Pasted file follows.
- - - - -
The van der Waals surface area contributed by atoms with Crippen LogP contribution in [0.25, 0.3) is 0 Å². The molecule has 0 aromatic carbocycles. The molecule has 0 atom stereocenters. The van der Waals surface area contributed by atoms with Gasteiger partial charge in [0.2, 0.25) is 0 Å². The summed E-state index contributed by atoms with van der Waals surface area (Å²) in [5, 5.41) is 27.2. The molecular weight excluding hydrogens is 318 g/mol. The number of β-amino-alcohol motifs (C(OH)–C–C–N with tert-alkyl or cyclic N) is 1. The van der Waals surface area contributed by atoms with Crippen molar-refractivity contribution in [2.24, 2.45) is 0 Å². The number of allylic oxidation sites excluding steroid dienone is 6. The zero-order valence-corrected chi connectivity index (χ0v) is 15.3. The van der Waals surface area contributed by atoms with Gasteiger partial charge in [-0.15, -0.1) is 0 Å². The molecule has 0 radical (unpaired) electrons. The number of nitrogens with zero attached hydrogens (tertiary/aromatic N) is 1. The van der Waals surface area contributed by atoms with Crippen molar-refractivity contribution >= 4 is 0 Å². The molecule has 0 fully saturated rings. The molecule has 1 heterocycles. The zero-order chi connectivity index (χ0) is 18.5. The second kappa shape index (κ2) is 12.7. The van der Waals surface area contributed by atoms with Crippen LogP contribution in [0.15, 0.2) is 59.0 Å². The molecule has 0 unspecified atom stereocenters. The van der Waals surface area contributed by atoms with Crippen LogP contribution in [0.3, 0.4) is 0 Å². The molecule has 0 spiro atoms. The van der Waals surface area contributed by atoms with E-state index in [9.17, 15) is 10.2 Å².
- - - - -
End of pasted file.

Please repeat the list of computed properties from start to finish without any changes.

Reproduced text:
The van der Waals surface area contributed by atoms with Crippen LogP contribution in [0.25, 0.3) is 0 Å². The molecule has 0 aromatic carbocycles. The molecule has 0 atom stereocenters. The van der Waals surface area contributed by atoms with Gasteiger partial charge in [0.2, 0.25) is 0 Å². The summed E-state index contributed by atoms with van der Waals surface area (Å²) in [5, 5.41) is 27.2. The molecular weight excluding hydrogens is 318 g/mol. The number of β-amino-alcohol motifs (C(OH)–C–C–N with tert-alkyl or cyclic N) is 1. The van der Waals surface area contributed by atoms with Crippen molar-refractivity contribution in [2.24, 2.45) is 0 Å². The number of allylic oxidation sites excluding steroid dienone is 6. The zero-order valence-corrected chi connectivity index (χ0v) is 15.3. The van der Waals surface area contributed by atoms with Gasteiger partial charge in [-0.15, -0.1) is 0 Å². The molecule has 0 radical (unpaired) electrons. The number of nitrogens with zero attached hydrogens (tertiary/aromatic N) is 1. The van der Waals surface area contributed by atoms with Crippen molar-refractivity contribution >= 4 is 0 Å². The molecule has 0 fully saturated rings. The molecule has 1 heterocycles. The zero-order chi connectivity index (χ0) is 18.5. The second kappa shape index (κ2) is 12.7. The van der Waals surface area contributed by atoms with Crippen LogP contribution in [0.15, 0.2) is 59.0 Å². The molecule has 0 unspecified atom stereocenters. The van der Waals surface area contributed by atoms with Crippen LogP contribution in [0.3, 0.4) is 0 Å². The molecule has 0 spiro atoms. The van der Waals surface area contributed by atoms with E-state index in [9.17, 15) is 10.2 Å².